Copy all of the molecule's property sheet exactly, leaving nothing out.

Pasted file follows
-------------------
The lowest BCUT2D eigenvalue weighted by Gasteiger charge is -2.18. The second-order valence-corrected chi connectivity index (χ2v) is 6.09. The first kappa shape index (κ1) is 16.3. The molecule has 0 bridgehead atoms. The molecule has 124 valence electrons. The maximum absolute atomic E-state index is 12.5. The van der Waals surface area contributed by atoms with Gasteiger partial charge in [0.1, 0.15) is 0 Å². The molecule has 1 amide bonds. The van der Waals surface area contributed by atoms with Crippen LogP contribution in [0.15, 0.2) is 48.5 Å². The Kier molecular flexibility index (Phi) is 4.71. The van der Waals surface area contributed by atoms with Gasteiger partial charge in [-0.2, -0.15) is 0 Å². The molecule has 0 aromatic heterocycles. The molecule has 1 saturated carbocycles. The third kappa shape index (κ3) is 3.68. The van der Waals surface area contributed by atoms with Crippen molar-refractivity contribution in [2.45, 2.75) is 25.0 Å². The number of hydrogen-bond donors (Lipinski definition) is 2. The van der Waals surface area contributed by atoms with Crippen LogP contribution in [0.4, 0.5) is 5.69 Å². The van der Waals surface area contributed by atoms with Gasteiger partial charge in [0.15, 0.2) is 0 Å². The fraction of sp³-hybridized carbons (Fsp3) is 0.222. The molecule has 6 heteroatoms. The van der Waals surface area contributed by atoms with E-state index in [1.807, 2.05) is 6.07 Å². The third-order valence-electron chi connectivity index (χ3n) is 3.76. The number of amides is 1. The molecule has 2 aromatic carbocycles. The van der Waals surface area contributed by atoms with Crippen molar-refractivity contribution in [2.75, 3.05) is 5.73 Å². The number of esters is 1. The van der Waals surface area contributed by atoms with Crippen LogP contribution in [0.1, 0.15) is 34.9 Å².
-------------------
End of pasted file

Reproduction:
The lowest BCUT2D eigenvalue weighted by Gasteiger charge is -2.18. The second-order valence-corrected chi connectivity index (χ2v) is 6.09. The first kappa shape index (κ1) is 16.3. The molecule has 0 bridgehead atoms. The molecule has 124 valence electrons. The maximum absolute atomic E-state index is 12.5. The van der Waals surface area contributed by atoms with Gasteiger partial charge in [0.1, 0.15) is 0 Å². The molecule has 1 amide bonds. The van der Waals surface area contributed by atoms with Crippen LogP contribution in [0.15, 0.2) is 48.5 Å². The Kier molecular flexibility index (Phi) is 4.71. The van der Waals surface area contributed by atoms with Gasteiger partial charge in [-0.2, -0.15) is 0 Å². The molecule has 0 aromatic heterocycles. The molecule has 1 saturated carbocycles. The third kappa shape index (κ3) is 3.68. The van der Waals surface area contributed by atoms with Crippen molar-refractivity contribution in [2.45, 2.75) is 25.0 Å². The number of hydrogen-bond donors (Lipinski definition) is 2. The van der Waals surface area contributed by atoms with Crippen LogP contribution in [0.4, 0.5) is 5.69 Å². The van der Waals surface area contributed by atoms with Gasteiger partial charge in [0.15, 0.2) is 0 Å². The fraction of sp³-hybridized carbons (Fsp3) is 0.222. The molecule has 6 heteroatoms. The van der Waals surface area contributed by atoms with E-state index in [1.807, 2.05) is 6.07 Å². The third-order valence-electron chi connectivity index (χ3n) is 3.76. The number of amides is 1. The molecule has 2 aromatic carbocycles. The van der Waals surface area contributed by atoms with Crippen molar-refractivity contribution in [2.75, 3.05) is 5.73 Å². The number of esters is 1. The van der Waals surface area contributed by atoms with Crippen LogP contribution in [0.1, 0.15) is 34.9 Å².